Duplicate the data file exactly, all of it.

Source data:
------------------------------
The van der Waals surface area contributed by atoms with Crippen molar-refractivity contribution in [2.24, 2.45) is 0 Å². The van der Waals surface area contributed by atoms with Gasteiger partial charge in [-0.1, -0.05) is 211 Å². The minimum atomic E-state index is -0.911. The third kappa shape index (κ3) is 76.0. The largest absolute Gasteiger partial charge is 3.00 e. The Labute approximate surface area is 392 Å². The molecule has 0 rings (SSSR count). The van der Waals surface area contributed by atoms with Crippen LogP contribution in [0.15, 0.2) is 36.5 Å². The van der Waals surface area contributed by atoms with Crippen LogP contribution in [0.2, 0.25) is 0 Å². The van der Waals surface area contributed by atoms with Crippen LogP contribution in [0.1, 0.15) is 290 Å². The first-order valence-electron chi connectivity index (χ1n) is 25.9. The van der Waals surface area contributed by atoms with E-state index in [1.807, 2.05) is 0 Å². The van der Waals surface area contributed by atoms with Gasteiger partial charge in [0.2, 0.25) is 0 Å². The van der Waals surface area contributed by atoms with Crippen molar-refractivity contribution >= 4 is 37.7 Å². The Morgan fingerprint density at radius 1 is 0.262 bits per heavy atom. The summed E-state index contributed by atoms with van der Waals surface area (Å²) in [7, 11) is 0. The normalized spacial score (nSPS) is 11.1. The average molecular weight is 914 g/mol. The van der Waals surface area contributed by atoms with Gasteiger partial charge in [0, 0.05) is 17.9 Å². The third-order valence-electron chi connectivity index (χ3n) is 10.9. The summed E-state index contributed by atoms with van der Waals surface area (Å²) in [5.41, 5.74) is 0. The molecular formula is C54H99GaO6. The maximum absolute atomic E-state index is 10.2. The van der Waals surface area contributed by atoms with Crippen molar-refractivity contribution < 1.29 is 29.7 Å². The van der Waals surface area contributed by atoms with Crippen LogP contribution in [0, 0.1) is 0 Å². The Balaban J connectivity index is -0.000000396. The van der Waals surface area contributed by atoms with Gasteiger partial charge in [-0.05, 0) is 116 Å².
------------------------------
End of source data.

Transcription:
The van der Waals surface area contributed by atoms with Crippen molar-refractivity contribution in [2.24, 2.45) is 0 Å². The van der Waals surface area contributed by atoms with Gasteiger partial charge in [-0.1, -0.05) is 211 Å². The minimum atomic E-state index is -0.911. The third kappa shape index (κ3) is 76.0. The largest absolute Gasteiger partial charge is 3.00 e. The Labute approximate surface area is 392 Å². The molecule has 0 rings (SSSR count). The van der Waals surface area contributed by atoms with Crippen LogP contribution in [0.15, 0.2) is 36.5 Å². The van der Waals surface area contributed by atoms with Crippen LogP contribution in [0.2, 0.25) is 0 Å². The van der Waals surface area contributed by atoms with Crippen LogP contribution in [0.1, 0.15) is 290 Å². The first-order valence-electron chi connectivity index (χ1n) is 25.9. The van der Waals surface area contributed by atoms with E-state index in [1.807, 2.05) is 0 Å². The van der Waals surface area contributed by atoms with Gasteiger partial charge in [0.2, 0.25) is 0 Å². The van der Waals surface area contributed by atoms with Crippen molar-refractivity contribution >= 4 is 37.7 Å². The Morgan fingerprint density at radius 1 is 0.262 bits per heavy atom. The summed E-state index contributed by atoms with van der Waals surface area (Å²) in [7, 11) is 0. The normalized spacial score (nSPS) is 11.1. The average molecular weight is 914 g/mol. The van der Waals surface area contributed by atoms with Gasteiger partial charge in [0, 0.05) is 17.9 Å². The third-order valence-electron chi connectivity index (χ3n) is 10.9. The summed E-state index contributed by atoms with van der Waals surface area (Å²) in [5.41, 5.74) is 0. The molecular formula is C54H99GaO6. The maximum absolute atomic E-state index is 10.2. The van der Waals surface area contributed by atoms with Crippen molar-refractivity contribution < 1.29 is 29.7 Å². The van der Waals surface area contributed by atoms with Crippen LogP contribution in [0, 0.1) is 0 Å². The Balaban J connectivity index is -0.000000396. The van der Waals surface area contributed by atoms with Gasteiger partial charge in [-0.05, 0) is 116 Å².